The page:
It’s a lot darker anyway.
KS: Yeah, I think we wanted to go to that darker place. We were very influence by stories we grew up with – the dark tales of The Brothers Grimm – and we wanted to show real consequences to this young lady’s actions. She really makes some mistakes and messes up and creates a real rift with her family. If I make a mistake and tear a tapestry in my mum’s house maybe I get sent to my room or grounded, but I’m not a princess, and Merida’s action have huge repercussions that will impact the entire kingdom. She puts the peace of the kingdom on the line and jeopardises her mother’s life and we needed to show real stakes and real intensity so, yes, we go to some scarier moments and that bear is a real threat, the kingdom truly could be at war, so we wanted to go to that dark place so that it would resonate with people. We wanted to do it as a cautionary tale just like the old, dark tales we grew up with.
Could you give one fundamental tip as an illustrator or producer for people trying to make it in the industry?
MA: Draw, draw, draw and then draw some more. You learn more by doing it so if you’re a writer, write, if you want to direct you’ve got to start directing, if you want to be an illustrator you’ve got to start drawing.
KS: Yeah, it sounds obvious what he’s saying but you wouldn’t believe the number of people who come to us and say, ‘I really want to write, I really want to animate, I really want to blah, blah’, and they talk about it but the truth is you’ve got to do it. The people who are driven to direct films don’t wait for Pixar to call them and say, ‘come and be a director’, they start directing films. Even if they have no money and they’re doing it in their garage with stick figures, they do it. If you really want to do it you have to do it yourself. And that’s how you create a reel and a resume based on experience. Even producers… I remember people will say, ‘I can’t get a job in the industry’, well, go and work for free. I had to volunteer at a zillion places and get no money in order to learn the things that I know now in order to do my job, so you have to just do it; don’t wait for anybody’s permission.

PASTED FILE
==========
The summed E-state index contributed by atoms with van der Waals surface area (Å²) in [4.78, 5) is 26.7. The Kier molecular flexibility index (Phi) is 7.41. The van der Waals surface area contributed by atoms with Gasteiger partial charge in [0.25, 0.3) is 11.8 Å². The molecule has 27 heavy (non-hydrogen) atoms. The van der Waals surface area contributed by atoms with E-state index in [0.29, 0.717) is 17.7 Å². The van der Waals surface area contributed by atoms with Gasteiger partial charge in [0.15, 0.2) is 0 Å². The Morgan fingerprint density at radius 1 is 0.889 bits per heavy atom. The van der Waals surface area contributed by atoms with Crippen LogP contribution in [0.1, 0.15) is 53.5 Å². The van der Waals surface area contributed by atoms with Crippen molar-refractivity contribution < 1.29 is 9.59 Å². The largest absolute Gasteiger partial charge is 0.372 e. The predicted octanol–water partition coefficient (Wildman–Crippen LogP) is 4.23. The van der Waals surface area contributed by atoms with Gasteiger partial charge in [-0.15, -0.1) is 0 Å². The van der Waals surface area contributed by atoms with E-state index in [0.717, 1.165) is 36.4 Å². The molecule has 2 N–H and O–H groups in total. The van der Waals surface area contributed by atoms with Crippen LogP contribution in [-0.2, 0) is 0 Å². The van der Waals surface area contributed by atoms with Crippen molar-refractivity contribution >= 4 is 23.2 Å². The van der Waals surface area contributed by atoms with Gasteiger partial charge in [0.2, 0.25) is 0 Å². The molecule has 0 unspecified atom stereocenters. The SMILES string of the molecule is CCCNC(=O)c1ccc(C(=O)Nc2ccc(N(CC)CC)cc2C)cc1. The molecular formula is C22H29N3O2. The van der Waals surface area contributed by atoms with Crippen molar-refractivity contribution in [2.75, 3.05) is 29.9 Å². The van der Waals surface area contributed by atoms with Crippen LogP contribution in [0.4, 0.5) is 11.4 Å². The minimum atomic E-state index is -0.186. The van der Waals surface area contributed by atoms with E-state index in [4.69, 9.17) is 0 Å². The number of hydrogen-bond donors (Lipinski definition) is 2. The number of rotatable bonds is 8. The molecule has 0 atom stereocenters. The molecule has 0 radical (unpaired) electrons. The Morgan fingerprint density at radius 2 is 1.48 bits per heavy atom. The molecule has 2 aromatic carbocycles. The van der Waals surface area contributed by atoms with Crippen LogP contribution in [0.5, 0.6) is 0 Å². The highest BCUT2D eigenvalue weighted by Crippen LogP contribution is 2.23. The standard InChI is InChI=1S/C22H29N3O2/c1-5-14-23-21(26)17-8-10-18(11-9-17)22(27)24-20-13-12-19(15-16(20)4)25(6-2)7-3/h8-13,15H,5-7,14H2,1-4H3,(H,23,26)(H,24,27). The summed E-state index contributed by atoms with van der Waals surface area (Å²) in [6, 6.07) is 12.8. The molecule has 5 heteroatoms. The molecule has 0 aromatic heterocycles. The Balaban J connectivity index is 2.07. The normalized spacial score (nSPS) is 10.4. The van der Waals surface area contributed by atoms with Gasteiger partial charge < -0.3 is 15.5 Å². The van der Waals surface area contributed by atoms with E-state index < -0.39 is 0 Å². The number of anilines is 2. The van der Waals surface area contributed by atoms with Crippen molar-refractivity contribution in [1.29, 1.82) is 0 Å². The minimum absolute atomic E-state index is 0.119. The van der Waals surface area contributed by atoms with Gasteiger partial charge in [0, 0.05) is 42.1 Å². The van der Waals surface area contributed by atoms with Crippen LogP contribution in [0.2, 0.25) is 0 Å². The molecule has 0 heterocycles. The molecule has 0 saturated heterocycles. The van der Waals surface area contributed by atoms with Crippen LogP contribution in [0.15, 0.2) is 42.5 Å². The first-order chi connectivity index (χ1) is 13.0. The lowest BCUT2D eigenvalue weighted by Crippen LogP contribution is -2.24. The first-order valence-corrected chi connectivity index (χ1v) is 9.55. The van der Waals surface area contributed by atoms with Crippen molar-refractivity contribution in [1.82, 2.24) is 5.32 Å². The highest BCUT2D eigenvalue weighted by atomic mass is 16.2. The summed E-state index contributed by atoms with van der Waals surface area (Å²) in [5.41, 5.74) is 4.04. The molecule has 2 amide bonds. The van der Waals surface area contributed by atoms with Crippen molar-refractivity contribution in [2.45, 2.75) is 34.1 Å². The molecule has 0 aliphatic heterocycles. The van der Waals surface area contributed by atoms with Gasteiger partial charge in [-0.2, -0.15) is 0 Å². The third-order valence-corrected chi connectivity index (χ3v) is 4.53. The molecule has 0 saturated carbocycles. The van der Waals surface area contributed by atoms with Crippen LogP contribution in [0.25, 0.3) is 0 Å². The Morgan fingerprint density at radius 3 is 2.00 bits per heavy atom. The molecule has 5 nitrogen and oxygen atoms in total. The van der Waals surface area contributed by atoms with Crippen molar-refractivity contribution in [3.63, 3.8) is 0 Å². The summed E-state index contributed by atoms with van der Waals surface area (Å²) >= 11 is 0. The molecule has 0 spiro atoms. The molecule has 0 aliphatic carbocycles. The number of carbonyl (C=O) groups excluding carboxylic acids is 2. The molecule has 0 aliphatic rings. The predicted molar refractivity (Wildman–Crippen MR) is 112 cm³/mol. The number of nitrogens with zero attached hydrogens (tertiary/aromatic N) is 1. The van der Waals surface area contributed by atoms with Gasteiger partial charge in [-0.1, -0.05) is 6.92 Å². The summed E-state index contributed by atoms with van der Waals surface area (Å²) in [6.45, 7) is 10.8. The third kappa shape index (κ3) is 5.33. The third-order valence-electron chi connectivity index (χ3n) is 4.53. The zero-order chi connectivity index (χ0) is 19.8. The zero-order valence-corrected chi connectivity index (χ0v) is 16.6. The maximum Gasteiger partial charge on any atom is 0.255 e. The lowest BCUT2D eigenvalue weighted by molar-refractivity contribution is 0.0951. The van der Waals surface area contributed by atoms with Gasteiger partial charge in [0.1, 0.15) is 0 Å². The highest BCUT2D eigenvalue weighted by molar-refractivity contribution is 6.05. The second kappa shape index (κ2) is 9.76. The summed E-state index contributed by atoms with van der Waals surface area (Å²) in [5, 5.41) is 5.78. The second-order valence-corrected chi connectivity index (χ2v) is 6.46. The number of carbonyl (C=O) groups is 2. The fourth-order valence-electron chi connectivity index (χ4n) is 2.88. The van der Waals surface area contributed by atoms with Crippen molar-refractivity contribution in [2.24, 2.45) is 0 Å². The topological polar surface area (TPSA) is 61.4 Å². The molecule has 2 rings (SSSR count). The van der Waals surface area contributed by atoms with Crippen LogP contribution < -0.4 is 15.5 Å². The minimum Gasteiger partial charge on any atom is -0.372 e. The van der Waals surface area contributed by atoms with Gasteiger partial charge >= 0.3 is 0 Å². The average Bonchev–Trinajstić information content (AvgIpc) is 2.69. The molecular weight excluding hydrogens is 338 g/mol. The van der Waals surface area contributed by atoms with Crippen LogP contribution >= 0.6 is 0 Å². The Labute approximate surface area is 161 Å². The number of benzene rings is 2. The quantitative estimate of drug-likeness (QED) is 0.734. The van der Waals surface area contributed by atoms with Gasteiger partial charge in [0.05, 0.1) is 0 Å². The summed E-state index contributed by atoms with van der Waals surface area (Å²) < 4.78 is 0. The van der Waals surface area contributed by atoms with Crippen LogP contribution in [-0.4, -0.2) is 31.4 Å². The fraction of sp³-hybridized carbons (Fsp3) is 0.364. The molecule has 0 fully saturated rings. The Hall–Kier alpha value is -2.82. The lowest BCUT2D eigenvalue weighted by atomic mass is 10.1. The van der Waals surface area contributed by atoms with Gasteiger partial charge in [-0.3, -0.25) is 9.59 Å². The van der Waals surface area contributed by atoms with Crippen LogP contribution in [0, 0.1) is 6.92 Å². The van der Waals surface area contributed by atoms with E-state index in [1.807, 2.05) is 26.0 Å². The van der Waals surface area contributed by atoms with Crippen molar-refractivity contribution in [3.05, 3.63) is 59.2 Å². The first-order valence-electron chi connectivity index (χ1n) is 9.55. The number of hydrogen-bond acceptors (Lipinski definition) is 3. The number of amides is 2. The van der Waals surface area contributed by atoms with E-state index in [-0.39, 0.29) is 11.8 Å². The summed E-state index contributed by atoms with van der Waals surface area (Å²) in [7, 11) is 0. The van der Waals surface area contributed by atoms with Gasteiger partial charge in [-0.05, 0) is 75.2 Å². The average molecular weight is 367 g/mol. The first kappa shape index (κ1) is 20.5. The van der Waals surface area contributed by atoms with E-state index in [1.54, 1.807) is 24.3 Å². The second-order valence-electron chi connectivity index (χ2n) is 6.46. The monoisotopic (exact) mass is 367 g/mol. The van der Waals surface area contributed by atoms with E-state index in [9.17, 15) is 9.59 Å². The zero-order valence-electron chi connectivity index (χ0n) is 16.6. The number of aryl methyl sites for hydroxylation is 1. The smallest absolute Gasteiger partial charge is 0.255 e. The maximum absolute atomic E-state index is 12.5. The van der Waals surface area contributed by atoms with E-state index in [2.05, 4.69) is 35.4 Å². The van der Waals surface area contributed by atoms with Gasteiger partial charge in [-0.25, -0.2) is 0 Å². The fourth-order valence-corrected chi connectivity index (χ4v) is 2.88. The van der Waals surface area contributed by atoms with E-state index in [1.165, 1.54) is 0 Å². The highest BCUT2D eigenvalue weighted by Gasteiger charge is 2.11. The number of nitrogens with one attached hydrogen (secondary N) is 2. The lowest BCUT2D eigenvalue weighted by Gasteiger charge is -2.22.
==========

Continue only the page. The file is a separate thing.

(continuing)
MA: Yeah, people are at the bottom of the ladder and they’re looking for the magic bullet to get them to the top of the ladder where they’re done, but it’s climbing the ladder that gets you there. It’s that simple… you’ve just got to do it.
Finally, there’s a dedication to Steve Jobs at the end of the film, were you guys able to meet him and, if so, what impression has he left you with?
KS: We both worked with him. He’s one of the founders of Pixar so we worked with him for many years. We miss him a lot and his influence is felt in this movie very much: his desire to make everything beautiful and of the highest quality and heartfelt. He spoke of Brave because he saw it. Unfortunately he never saw it finished but in the early stages he was delighted that it was a family story – as a family man that was meaningful to him – and we hope he would’ve loved the final version of it.
MA: Yeah, his philosophy of, ‘don’t just make it great, make it insanely great’. Constantly push yourself, challenge yourself and be your own harshest critic. That really resonates with the people at Pixar.
KS: He changed our fate. Knowing him, working with him and having Pixar built up by him… he changed our lives.